The slope ever slips downward. A choice becomes a right, which becomes a duty, which is eventually done with or without consent. Between coercion and conflicts of interest, the most vulnerable are marginalized. The strongest lobbyists for the legalization of physician-assisted suicide are insurance companies; understandable from a practical point of view when the numbers shows that 28% of Medicare expenditure is spent in the last six months of life. Suicide is cheap as compared to palliative care. In states that have legalized physician-assisted suicide, insurance companies have begun rejecting claims for expensive, possibly life-saving treatment like chemotherapy, suggesting physician-assisted suicide instead as the viable alternative.

Language has always been an important part of the movement. “Death with Dignity” is a popular euphemism. In 2003, the right-to-die and assisted suicide advocacy organization, the Hemlock Society, changed its name to End of Life Choices. In 2007 the group merged with the Compassion in Dying Federation and became Compassion & Choices. Dr. Mullally pulled the following from their website: “The U.S. is facing a Looming Crisis of Suffering as Americans approaching death increasingly find themselves on a conveyor belt of unnecessary, unwanted and painful medical treatment.”

Dr. Mullally advocates for changing the language–or, more accurately, changing the language back. The word compassion, from the Latin, means “to suffer with.” Thus the absurdity in Compassion & Choices’ solution to this “Looming Crisis of Suffering”: kill off our old people.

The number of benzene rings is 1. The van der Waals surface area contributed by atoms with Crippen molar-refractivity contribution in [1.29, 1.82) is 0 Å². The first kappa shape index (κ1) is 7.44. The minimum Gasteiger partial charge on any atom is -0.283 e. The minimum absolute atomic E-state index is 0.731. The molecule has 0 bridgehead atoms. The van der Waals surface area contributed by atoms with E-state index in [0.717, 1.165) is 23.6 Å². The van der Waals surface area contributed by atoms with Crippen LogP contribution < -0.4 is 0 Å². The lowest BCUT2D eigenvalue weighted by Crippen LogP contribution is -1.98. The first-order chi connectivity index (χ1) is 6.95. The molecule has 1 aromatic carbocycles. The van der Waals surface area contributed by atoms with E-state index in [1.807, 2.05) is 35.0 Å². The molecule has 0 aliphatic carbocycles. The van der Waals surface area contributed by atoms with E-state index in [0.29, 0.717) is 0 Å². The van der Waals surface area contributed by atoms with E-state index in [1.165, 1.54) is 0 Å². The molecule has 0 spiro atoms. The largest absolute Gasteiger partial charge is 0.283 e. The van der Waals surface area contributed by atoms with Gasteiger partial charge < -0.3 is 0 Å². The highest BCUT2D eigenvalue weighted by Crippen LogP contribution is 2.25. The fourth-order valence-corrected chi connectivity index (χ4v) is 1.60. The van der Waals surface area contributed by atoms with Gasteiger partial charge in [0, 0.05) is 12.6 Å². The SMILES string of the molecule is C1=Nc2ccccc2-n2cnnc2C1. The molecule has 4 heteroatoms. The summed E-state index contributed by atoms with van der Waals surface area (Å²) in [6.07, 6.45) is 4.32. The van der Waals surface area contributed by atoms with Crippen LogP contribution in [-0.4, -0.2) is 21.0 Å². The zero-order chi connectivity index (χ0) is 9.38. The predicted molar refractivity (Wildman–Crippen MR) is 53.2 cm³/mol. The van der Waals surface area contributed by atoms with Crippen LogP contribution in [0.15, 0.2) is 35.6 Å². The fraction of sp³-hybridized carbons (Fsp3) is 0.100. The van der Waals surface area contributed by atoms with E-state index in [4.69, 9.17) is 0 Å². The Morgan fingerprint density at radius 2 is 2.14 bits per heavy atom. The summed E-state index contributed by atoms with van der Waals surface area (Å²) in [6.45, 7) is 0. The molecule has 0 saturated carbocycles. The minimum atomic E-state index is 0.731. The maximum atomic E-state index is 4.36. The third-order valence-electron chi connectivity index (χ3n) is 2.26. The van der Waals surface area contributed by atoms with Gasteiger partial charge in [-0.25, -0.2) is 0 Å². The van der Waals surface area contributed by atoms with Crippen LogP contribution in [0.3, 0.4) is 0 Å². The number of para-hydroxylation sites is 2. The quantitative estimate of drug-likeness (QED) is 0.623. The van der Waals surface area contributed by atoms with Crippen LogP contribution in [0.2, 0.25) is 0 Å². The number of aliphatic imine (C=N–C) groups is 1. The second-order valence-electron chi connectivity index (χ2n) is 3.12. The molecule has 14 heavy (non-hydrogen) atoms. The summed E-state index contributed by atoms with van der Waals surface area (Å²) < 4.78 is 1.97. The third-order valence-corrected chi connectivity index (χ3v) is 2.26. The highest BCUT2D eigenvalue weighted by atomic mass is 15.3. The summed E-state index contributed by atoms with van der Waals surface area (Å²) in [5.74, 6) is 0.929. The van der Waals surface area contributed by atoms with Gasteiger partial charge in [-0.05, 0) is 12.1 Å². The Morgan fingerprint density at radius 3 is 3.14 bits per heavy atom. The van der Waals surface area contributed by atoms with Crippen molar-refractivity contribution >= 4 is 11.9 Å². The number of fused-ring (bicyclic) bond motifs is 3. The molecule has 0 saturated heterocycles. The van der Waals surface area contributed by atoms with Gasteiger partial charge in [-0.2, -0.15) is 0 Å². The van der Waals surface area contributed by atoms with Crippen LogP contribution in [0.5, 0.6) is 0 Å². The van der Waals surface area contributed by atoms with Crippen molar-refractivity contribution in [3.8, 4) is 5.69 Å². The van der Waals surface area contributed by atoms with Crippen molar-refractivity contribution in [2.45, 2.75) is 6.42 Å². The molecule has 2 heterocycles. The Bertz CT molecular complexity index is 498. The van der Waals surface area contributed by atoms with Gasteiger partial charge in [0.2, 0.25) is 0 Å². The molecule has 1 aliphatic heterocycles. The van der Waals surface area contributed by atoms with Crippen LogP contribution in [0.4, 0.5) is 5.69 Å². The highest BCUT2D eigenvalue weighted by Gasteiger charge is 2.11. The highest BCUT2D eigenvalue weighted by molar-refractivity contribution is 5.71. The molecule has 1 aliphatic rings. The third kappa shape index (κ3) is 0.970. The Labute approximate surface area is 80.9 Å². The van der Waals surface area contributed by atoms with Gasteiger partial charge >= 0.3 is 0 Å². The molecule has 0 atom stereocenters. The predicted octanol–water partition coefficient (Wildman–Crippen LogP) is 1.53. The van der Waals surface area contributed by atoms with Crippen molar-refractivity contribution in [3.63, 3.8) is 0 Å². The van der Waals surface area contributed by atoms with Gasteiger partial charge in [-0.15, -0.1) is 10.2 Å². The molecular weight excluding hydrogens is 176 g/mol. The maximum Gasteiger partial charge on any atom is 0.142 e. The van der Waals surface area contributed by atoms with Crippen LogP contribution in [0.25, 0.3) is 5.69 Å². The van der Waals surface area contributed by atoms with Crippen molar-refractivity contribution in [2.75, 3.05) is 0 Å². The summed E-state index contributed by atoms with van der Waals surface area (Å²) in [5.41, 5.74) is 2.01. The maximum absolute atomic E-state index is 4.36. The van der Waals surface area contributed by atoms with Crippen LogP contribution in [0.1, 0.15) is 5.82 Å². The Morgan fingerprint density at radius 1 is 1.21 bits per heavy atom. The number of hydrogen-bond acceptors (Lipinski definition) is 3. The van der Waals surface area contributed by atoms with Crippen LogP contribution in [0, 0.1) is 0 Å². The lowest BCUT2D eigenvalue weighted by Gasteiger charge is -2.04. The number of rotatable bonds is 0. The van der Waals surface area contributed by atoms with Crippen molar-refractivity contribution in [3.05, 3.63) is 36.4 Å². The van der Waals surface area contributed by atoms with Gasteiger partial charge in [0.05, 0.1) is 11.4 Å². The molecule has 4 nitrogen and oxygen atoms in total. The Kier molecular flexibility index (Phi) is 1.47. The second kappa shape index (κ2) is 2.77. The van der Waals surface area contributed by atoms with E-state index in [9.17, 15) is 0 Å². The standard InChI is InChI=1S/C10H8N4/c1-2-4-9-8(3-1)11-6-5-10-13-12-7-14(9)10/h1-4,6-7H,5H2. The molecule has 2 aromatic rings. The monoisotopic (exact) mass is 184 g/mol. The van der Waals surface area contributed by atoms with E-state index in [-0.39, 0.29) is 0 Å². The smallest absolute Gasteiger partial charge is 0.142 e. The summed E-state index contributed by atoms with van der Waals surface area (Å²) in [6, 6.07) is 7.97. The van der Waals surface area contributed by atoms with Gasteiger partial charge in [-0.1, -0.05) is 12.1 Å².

“Talk about it with real life terms,” he said. “The definitions matter.” Autonomy is not a virtue, and it does not mean the same thing as dignity. If it did, a baby, who is not autonomous, could not have dignity. Neither could a patient with dementia. Instead, human dignity has its roots in Genesis 1:27: “So God created man in his own image.”

Those against physician-assisted suicide are a unique coalition, ranging from religious to non-religious supporters, some even pro-choice. “Remember to be sensitive,” Dr. Mullally recommended. “Try not to alienate people by assuming we agree on all life issues. Atheists, who believe this life is your one shot, are obviously more sensitive to end of life issues versus beginning of life.” An atheist will never quote the Bible as a Word of authority, but he has a right to his conscience apart from religious liberty.

One final thing to be aware of is the “Principle of Double Effect.” Supporters of physician-assisted suicide argue that the morality of an act is identified by the outcome and not the act itself. So while the American Medical Association recognizes a critical difference between removing a respirator and actively killing a terminally-ill patient, supporters of physician-assisted suicide would argue that in both cases the patient dies, and thus either option is moral. On the other hand, the principle of double effect (the “double effect” would be causing harm as a side effect when bringing about an otherwise good end) takes into account intent and purpose. For example, in an ectopic pregnancy a doctor does not remove a woman’s fallopian tube to kill her baby, but to save her life. The death of the baby is a tragic consequence, not the end goal.

Dr. Mullally finished with ways to help: prayer, a call to educate our neighbors, that we contact our senators and congressman at (202) 224-3121, and to vote. He also left us with a handful of resources, including,,,, and Finally, he recommended reading up on the other side of the issue, to arm yourself with their arguments and be prepared to answer them. You can find out more about the pro physician-assisted suicide movement at